The growth of megadealers is significant.
In the beginning of auto retailing and for several decades afterwards, the automotive retail space was primarily dominated by individual owners with single franchises in hometowns.
Then came the great public group consolidations of the 1990s. Skepticism greeted their arrival. But once they got started, they’ve become a greater presence.
In 1996, megadealers represented 4% of the nation’s 22,500 franchised dealerships. In 2014, they represented 15% of the pared-down 17,750 dealerships.
In 1996, megas sold 8.9% of the 15.4 million units delivered. In 2014, they sold 18% of the 16.8 million vehicle deliveries. The top 10 megadealers accounted for 45% of the mega’s 3 million vehicle sales that year.
To better understand the fluctuation of the Mega 100, consider four categories:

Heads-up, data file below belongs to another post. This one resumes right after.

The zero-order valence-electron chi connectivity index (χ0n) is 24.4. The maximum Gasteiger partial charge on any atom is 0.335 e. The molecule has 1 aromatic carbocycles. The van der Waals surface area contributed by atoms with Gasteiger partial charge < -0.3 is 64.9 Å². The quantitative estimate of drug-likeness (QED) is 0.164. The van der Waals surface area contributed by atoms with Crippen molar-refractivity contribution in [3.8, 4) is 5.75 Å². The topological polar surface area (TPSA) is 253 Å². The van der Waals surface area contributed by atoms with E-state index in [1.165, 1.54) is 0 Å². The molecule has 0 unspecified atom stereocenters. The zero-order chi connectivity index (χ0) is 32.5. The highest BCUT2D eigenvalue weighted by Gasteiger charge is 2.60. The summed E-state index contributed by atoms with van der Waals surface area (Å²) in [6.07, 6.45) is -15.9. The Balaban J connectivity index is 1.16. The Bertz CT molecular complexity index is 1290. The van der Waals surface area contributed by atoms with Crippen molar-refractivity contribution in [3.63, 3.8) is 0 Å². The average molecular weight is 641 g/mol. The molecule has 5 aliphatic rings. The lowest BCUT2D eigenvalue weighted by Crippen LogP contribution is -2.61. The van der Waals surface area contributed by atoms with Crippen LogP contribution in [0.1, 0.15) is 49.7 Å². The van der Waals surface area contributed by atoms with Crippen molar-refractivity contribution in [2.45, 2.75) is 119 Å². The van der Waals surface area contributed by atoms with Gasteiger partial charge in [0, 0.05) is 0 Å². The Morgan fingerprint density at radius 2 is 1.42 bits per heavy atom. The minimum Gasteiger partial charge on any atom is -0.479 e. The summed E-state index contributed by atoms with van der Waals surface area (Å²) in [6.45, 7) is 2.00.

a) Top 10
b) 11 – 25
c) 26 – 50
d) 51 – 100
There was remarkable parity among these segments in 1996 at the dawn of the public groups. Each of these segments represent roughly one quarter of all revenues in the Mega 100.
This all changed after AutoNation, Sonic and other publics saturated the auto-retail sector. Ever since, what used to be three quarters of all sales now was struggling to maintain half of that.
That the top 10 dealers outsell the other 90 dealers on the list speaks volumes to private equity firms and investors that are seeing this as a viable opportunity.
The heavyweight groups skew towards the Sunbelt. But we are beginning to see consolidation patterns in smaller and non-Sunbelt states as dealer groups and investors choose to maximize return on investment by not having to pay premiums for metro or Sunbelt stores.
There are a lot of tangible and intangible benefits to operating in some of these smaller or isolated markets. Single representation franchise markets allow dealers to truly advertise the benefits of the product as opposed to try to out-price a same-brand dealer in the same market. Here, the art and value of the sale are at the forefront.